POST # 2 – KEARA
Topic: Explain why immediate neutralization or removal of a chemical spilled on the hand minimizes burn injury and how chemicals splashed in a person’s eye may be treated differently? Burns can be due to more than just thermal burns that often occur from a fire. Hubert and VanMeter (2018) discuss other types of burns such as electrical or chemical burns that cause tissue destruction and inflammation to occur. The inflammatory process from a burn is acute but initiates the release of chemical mediators such as histamines, serotonin, prostaglandins to the site. Vasodilation occurs and capillaries become more permeable, allowing leukocytes to move into the site of injury. If any debris is present, phagocytes are released (Hubert & VanMeter, 2018). Often when this happens, Friedstat (2017) explains that when chemical burns occur, wound infections, cellulitis, and sepsis can happen if the burn is not neutralized as quickly as possible. This makes quick treatment especially important to catch before the burn enters deeper tissue and be re-characterized as a partial thickness burn or full thickness burn (Friedstat, Brown, & Levi, 2017). When a burn occurs from a chemical spill, removal of the substance is needed immediately to reduce the effect of the burn and make it more difficult for the chemical to penetrate deeper into the tissue. In addition, removing any clothing or jewelry is important. Friedstat (2017) explains that removal of the chemical is the most important step in neutralizing chemical burn injuries. Next, gentle irrigation with water or saline to remove any remaining chemicals is important because if irritation is too pressurized, the chemicals can infiltrate deeper into the tissue (Friedstat, Brown, & Levi, 2017). Chemicals splashed in a person’s eye are treated a little differently than surface of skin chemical burns, but have similar steps to follow. Bore (2018) lists the steps of chemical eye splash as first instilling anesthetic eyedrops and irrigate the eye for at least 30 minutes. In certain circumstances, implementing eye drops to neutralize pH of the eye can reduce effect of the chemical burn. For instance, Moghadam (2020) studies the effects of AV gel eye drops for alkali burned cornea and it showed that the defective area was reduced.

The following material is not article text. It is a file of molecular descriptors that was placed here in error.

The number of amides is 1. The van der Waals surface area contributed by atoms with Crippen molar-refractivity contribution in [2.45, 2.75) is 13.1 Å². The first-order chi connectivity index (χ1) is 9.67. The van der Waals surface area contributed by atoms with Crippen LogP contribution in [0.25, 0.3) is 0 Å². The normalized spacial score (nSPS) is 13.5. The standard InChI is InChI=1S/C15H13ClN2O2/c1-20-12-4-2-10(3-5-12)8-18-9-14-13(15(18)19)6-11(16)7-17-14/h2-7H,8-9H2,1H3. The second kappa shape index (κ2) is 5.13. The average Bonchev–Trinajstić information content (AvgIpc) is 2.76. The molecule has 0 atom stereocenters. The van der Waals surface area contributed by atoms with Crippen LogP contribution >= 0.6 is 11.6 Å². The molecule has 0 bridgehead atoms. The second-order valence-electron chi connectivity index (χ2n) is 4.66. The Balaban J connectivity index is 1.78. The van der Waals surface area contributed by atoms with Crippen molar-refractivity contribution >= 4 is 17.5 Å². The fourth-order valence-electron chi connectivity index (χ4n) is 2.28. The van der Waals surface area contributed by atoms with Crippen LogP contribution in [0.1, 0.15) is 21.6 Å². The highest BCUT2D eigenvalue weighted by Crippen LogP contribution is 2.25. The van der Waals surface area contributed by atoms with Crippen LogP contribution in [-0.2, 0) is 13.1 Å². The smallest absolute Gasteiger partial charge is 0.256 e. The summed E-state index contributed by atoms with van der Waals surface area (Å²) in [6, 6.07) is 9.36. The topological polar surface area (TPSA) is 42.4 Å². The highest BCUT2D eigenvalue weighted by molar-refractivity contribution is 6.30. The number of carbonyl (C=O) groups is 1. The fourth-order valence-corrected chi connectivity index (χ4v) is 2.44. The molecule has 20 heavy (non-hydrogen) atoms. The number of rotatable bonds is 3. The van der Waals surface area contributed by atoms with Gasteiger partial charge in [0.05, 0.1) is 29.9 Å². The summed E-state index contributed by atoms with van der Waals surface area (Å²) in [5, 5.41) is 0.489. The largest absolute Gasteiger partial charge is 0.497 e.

Checking labs on a patient with a burn is important because if a burn does not heal and foreign products enter the site, infection can occur. Checking labs that indicate infection such as CBC, white count, CRP, and lactate are useful in assessing infection and potential progression to sepsis. For patients that I may encounter with chemical burns, thorough assessment of the site is important especially if it is a fresh wound and monitoring the progress to ensure the area heals properly. Educating on future accidents and what to do if one occurs is equally as important. In addition, educating patients on signs and symptoms to look out for as the wound heals. Overall, removing the chemical is the best step in treating chemical burns on the skin. References Bore, M. (2018). Emergency management: chemical burns. Community Eye Health Journal, 31(103), 72. Friedstat, J., Brown, D. A., & Levi, B. (2017). Chemical, electrical, and radiation injuries. Clinics in plastic surgery, 44(3), 657–669. https://doi.org/10.1016/j.cps.2017.02.021 Hubert, R. J. & VanMeter, K. C. (2018). Gould’s pathophysiology for the health professions. St. Louis, MO: Elsevier Saunders. Moghadam, M. R., Jafarinasab, M.-R., Yousefi, Z., Moghaddam, A. S., Memarzadeh, H., & Kanavi, M. R. (2020). Aloe vera gel-derived eye drops for alkaline corneal injury in a rabbit model. Journal of Ophthalmic & Vision Research, 15(1), 7–16. https://doi.org/10.18502/jovr.v15i1.5932